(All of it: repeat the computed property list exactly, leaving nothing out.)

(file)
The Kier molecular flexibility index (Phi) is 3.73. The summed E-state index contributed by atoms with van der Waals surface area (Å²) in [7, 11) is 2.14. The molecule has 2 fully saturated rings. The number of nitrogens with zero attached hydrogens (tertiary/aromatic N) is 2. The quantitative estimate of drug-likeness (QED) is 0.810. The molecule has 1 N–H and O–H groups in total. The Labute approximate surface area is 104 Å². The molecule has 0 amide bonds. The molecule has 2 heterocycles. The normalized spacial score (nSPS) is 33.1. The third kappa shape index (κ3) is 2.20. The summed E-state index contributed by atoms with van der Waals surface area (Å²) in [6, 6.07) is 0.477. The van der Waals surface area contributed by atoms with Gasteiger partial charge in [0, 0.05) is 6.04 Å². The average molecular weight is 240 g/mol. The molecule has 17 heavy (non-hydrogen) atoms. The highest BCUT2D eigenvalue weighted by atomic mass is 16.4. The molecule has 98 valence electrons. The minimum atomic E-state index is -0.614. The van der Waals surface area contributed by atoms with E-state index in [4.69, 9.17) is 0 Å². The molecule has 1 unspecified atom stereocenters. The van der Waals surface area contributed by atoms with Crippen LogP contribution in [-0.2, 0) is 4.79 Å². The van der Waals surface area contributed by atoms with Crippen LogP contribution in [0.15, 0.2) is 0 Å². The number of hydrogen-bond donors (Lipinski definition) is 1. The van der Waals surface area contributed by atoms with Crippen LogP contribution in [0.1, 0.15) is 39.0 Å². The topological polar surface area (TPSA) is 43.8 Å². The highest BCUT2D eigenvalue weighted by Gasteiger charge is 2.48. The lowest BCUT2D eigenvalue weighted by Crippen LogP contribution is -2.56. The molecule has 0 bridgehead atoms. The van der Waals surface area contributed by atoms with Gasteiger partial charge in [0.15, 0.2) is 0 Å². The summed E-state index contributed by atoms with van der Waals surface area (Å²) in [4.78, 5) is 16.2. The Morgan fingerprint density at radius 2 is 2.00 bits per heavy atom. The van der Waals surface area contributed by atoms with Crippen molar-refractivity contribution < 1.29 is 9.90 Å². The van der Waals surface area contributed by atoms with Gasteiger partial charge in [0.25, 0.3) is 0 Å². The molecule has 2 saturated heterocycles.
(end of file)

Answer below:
The Kier molecular flexibility index (Phi) is 3.73. The summed E-state index contributed by atoms with van der Waals surface area (Å²) in [7, 11) is 2.14. The molecule has 2 fully saturated rings. The number of nitrogens with zero attached hydrogens (tertiary/aromatic N) is 2. The quantitative estimate of drug-likeness (QED) is 0.810. The molecule has 1 N–H and O–H groups in total. The Labute approximate surface area is 104 Å². The molecule has 0 amide bonds. The molecule has 2 heterocycles. The normalized spacial score (nSPS) is 33.1. The third kappa shape index (κ3) is 2.20. The summed E-state index contributed by atoms with van der Waals surface area (Å²) in [6, 6.07) is 0.477. The van der Waals surface area contributed by atoms with Gasteiger partial charge in [0, 0.05) is 6.04 Å². The average molecular weight is 240 g/mol. The molecule has 17 heavy (non-hydrogen) atoms. The highest BCUT2D eigenvalue weighted by atomic mass is 16.4. The molecule has 98 valence electrons. The minimum atomic E-state index is -0.614. The van der Waals surface area contributed by atoms with E-state index in [4.69, 9.17) is 0 Å². The molecule has 1 unspecified atom stereocenters. The van der Waals surface area contributed by atoms with Crippen LogP contribution in [-0.2, 0) is 4.79 Å². The van der Waals surface area contributed by atoms with Crippen LogP contribution in [0.15, 0.2) is 0 Å². The number of hydrogen-bond donors (Lipinski definition) is 1. The van der Waals surface area contributed by atoms with Crippen LogP contribution in [0.1, 0.15) is 39.0 Å². The topological polar surface area (TPSA) is 43.8 Å². The highest BCUT2D eigenvalue weighted by Gasteiger charge is 2.48. The lowest BCUT2D eigenvalue weighted by Crippen LogP contribution is -2.56. The molecule has 0 bridgehead atoms. The van der Waals surface area contributed by atoms with Gasteiger partial charge in [0.15, 0.2) is 0 Å². The summed E-state index contributed by atoms with van der Waals surface area (Å²) in [4.78, 5) is 16.2. The Morgan fingerprint density at radius 2 is 2.00 bits per heavy atom. The van der Waals surface area contributed by atoms with Crippen molar-refractivity contribution < 1.29 is 9.90 Å². The van der Waals surface area contributed by atoms with Gasteiger partial charge in [0.25, 0.3) is 0 Å². The molecule has 2 saturated heterocycles.